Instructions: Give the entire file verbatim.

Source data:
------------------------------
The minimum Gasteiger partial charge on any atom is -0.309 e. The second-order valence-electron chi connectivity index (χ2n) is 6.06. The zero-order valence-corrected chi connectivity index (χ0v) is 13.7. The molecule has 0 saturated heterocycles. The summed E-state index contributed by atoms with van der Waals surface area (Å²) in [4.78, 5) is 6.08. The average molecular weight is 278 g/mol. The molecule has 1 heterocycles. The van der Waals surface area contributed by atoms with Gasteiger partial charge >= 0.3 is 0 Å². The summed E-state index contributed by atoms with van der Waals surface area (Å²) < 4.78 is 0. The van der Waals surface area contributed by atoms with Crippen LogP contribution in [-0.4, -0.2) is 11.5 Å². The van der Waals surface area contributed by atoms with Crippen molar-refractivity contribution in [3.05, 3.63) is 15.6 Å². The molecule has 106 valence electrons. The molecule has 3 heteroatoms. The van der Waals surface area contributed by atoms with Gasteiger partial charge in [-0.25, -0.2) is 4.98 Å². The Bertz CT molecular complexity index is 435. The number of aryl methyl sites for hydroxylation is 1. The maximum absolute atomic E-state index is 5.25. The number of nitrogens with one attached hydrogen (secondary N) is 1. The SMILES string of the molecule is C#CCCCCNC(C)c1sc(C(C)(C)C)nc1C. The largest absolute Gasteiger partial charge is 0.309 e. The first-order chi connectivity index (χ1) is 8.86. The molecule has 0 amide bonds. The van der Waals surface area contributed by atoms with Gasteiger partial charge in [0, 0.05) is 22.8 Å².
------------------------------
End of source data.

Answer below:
The minimum Gasteiger partial charge on any atom is -0.309 e. The second-order valence-electron chi connectivity index (χ2n) is 6.06. The zero-order valence-corrected chi connectivity index (χ0v) is 13.7. The molecule has 0 saturated heterocycles. The summed E-state index contributed by atoms with van der Waals surface area (Å²) in [4.78, 5) is 6.08. The average molecular weight is 278 g/mol. The molecule has 1 heterocycles. The van der Waals surface area contributed by atoms with Gasteiger partial charge >= 0.3 is 0 Å². The summed E-state index contributed by atoms with van der Waals surface area (Å²) < 4.78 is 0. The van der Waals surface area contributed by atoms with Crippen LogP contribution in [-0.4, -0.2) is 11.5 Å². The van der Waals surface area contributed by atoms with Crippen molar-refractivity contribution in [3.05, 3.63) is 15.6 Å². The molecule has 106 valence electrons. The molecule has 3 heteroatoms. The van der Waals surface area contributed by atoms with Gasteiger partial charge in [-0.25, -0.2) is 4.98 Å². The Bertz CT molecular complexity index is 435. The number of aryl methyl sites for hydroxylation is 1. The maximum absolute atomic E-state index is 5.25. The number of nitrogens with one attached hydrogen (secondary N) is 1. The SMILES string of the molecule is C#CCCCCNC(C)c1sc(C(C)(C)C)nc1C. The largest absolute Gasteiger partial charge is 0.309 e. The first-order chi connectivity index (χ1) is 8.86. The molecule has 0 amide bonds. The van der Waals surface area contributed by atoms with Gasteiger partial charge in [0, 0.05) is 22.8 Å².